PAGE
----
Arduino Atomic Clock

What is WWVB?

WWVB is 60Khz carrier signal that broadcasts the current time from Fort Collins Colorado. The antennas broadcasting the signal have been running nearly continuously since 1965.
The signal is remarkably slow, transmitting only 1 bit per second. With 60 bits in the message it takes a full minute to receive the time.

70 KW towers located in Fort Collins Colorado.

wpid-file-wwvb_antenna-2010-05-26-01-101.jpg

Image http://en.wikipedia.org/wiki/WWVB

Receiving the signal

The part you will need to buy / salvage to receive the WWVB signal is the CMMR-6P-60. It is available from Digikey 561-1014-ND. Note that there is also a 40 kHz and a 77 kHz variant. If you live in the united states, you want the 60 kHz module.

For only $2 more, you can buy a bigger antenna. 561-1001-ND. Unless you live in Colorado, those will be $2 very well spent.

wpid-wpid-screen-shot-2010-05-26-at-12-37-44-am-2010-05-26-01-10-2010-05-26-01-101.png

Hooking it up

See the data sheet for full instructions. Basically to get it working, you need to connect “PON” to Ground, and connect “TCO” to your micro controller. Optionally connect an LED to “TCON” to visualize the actual bits coming in.

Connect the TCO to pin 2 on the arduino,

Connect a led to pin 13 of the arduino.

wpid-wwvb-2010-05-26-01-101.png

Writing the Code

Head over to github to get the arduino sketch. Thanks goes to vinmarshal for his excellent work on this.

https://github.com/spudstud/WWVB-Clock

You will notice that there is simulator sketch which you can load on another arduino to simulate the wwvb module. This comes in handy if you live far away from colorado or are only able to pick up the radio signal at night. Upload the simulator code to a second arduino, and connect it to pin 2.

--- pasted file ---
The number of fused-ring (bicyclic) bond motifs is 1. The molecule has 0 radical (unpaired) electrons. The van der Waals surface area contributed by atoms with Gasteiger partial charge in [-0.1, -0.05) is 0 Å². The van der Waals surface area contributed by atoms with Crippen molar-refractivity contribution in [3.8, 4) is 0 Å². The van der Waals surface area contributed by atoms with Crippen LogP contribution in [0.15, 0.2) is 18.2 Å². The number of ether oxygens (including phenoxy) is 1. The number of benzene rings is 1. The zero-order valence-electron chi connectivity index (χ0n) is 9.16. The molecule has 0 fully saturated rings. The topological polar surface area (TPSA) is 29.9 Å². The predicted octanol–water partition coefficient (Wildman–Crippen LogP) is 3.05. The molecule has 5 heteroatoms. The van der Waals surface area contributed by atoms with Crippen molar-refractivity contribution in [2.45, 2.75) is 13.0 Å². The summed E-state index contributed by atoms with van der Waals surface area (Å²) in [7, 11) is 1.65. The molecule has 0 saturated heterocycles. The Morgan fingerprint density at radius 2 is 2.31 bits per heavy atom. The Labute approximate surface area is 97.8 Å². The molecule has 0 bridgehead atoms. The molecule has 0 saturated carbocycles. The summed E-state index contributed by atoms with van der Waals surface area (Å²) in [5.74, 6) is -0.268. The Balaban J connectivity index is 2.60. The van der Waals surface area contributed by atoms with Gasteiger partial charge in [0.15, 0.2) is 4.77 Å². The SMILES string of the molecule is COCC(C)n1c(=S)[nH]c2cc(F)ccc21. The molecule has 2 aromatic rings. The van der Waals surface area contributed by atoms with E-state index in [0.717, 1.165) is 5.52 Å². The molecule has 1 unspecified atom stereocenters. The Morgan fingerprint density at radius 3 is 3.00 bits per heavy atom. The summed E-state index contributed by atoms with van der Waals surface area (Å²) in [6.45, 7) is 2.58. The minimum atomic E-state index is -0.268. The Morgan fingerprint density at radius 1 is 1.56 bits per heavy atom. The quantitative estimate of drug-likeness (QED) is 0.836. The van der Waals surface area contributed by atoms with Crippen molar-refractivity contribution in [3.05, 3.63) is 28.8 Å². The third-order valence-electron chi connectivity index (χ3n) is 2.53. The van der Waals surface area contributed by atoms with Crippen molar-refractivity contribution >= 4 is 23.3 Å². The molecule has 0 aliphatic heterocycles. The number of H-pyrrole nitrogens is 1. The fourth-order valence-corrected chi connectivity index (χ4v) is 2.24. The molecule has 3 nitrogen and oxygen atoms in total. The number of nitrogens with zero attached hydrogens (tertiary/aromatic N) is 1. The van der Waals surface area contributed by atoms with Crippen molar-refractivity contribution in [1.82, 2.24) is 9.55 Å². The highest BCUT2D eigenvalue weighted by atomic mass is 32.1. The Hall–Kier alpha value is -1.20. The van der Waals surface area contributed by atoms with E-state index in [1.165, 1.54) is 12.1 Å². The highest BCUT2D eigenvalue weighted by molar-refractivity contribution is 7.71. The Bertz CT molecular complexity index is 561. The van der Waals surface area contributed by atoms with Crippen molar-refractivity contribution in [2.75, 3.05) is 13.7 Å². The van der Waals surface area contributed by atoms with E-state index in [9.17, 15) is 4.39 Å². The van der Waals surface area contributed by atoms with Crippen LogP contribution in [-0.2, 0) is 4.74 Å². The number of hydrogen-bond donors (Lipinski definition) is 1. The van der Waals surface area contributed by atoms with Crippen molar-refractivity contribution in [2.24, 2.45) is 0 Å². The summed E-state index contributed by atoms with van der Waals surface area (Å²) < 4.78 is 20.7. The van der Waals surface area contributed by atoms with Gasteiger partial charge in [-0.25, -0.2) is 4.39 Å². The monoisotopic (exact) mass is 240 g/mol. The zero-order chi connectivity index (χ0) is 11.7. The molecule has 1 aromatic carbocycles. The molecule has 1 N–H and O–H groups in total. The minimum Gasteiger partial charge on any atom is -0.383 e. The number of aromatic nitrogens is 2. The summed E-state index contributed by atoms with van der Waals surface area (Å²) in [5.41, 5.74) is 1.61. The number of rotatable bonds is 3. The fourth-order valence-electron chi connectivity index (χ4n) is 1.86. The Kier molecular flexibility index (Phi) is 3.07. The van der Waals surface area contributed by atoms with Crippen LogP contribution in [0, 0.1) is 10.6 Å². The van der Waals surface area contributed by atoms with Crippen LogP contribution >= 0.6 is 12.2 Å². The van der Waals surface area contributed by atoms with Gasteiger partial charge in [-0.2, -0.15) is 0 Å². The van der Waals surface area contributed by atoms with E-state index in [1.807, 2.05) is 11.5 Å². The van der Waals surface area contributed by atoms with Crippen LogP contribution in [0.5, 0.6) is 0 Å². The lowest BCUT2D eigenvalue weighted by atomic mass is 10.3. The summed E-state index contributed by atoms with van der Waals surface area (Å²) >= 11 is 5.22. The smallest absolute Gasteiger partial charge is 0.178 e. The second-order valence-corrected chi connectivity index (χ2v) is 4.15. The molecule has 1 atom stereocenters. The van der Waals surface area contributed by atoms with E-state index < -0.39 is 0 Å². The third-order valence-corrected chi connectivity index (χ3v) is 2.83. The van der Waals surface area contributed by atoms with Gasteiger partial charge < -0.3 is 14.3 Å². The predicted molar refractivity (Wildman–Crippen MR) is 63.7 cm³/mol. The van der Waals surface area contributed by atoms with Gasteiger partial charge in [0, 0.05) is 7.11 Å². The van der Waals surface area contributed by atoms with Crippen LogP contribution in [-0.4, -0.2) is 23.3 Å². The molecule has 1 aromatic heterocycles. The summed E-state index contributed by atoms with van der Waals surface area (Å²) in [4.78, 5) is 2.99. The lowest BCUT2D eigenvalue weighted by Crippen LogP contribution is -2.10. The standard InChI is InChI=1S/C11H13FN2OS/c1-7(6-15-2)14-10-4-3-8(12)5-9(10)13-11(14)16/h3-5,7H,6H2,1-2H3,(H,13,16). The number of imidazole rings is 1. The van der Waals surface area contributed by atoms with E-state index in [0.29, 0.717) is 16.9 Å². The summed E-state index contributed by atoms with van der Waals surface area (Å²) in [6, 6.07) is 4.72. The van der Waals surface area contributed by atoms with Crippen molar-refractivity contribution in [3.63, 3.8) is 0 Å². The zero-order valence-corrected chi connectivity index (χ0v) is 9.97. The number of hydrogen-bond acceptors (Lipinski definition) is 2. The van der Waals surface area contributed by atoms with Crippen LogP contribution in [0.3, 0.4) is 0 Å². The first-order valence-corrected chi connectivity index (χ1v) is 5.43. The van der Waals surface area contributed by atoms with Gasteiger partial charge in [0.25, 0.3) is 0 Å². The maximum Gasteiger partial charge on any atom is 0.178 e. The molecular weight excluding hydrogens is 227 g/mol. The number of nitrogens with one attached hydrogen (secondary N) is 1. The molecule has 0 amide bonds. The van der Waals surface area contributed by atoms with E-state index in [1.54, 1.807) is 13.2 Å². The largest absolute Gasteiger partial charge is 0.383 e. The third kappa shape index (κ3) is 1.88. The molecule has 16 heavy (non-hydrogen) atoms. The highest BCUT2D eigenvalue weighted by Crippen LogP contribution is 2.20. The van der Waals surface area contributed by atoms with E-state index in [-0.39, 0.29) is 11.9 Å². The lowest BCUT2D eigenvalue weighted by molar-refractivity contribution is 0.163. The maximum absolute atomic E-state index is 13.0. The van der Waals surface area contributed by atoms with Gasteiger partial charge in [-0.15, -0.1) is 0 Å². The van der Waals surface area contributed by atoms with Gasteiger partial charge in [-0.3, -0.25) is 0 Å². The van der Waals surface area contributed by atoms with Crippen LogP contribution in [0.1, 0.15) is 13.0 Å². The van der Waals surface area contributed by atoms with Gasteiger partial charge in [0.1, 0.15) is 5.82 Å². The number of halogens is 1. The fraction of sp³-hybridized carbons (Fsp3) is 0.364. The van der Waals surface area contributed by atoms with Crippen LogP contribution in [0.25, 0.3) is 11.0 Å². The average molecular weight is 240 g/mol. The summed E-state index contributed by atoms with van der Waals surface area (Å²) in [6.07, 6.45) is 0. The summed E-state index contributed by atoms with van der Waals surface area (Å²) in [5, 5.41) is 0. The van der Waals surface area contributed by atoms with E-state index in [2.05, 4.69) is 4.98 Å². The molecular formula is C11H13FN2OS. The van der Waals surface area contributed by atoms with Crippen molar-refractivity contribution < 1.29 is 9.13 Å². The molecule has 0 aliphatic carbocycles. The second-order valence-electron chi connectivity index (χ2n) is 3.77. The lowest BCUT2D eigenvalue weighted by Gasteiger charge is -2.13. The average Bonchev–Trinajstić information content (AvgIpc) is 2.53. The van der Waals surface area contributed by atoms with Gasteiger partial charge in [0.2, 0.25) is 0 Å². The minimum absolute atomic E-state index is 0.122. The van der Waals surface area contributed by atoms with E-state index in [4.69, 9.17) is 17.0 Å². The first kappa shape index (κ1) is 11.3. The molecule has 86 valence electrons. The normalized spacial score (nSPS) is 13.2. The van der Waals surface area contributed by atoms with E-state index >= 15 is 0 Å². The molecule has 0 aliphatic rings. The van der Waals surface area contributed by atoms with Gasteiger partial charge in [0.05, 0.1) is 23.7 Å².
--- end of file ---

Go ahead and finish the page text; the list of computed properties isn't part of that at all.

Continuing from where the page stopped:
Once you get the board powered up, you should see the led on the wwvb module blinking like crazy. That is because of interference. Remember wwvb has a transmit rate of one bit per second, so the led should be blinking very slowly. I can’t emphasize enough how susceptible the radio is to interference. I can only get a good connection if all nearby electronics are turned off. (Especially my plasma tv). Frequently I would be getting a good steady transmission until my roommate would walk in to the room with his macbook pro. I’d have to wait until he would leave to get a good transmission again.

Once you finally get a full 60 bits without corruption, the led on pin 13 of the arduino should light up for 10 seconds.

wpid-wpid-screen-shot-2010-05-26-at-12-24-15-am-2010-05-26-01-10-2010-05-26-01-101.png

Final Considerations

-The wwvb code is pretty basic. Additional features / bug fixes are welcome.

-Don’t expect a successful transfer very often. Updates are most likely to happen late at night because radio waves travel further on earth at night.

-Power supply is important.  The ripple caused by cheap power supplies is death for sensitive signals. Genuine Apple iPhone chargers work best for me.

Measure your distance from the antennas here

Credits go to duinolab.blogspot.com for his tutorial.

The Github code first appeared in popular science http://www.popsci.com/diy/article/2010-03/build-clock-uses-atomic-timekeeping

Links

Popular Mechanics Clock

Salvaging a WWVB Modual

Arduino Forum

Arduino Forum 2

561-1014-ND

561-1001-ND.

Github

http://www.nist.gov/pml/div688/grp40/wwvb.cfm

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About spuder
spuder is a "super computer" support engineer by day, and tinkerer / hobbyist by night.

One Response to Arduino Atomic Clock

  1. Pingback: How to build a WWVB receiver? - KB6NU's Ham Radio Blog

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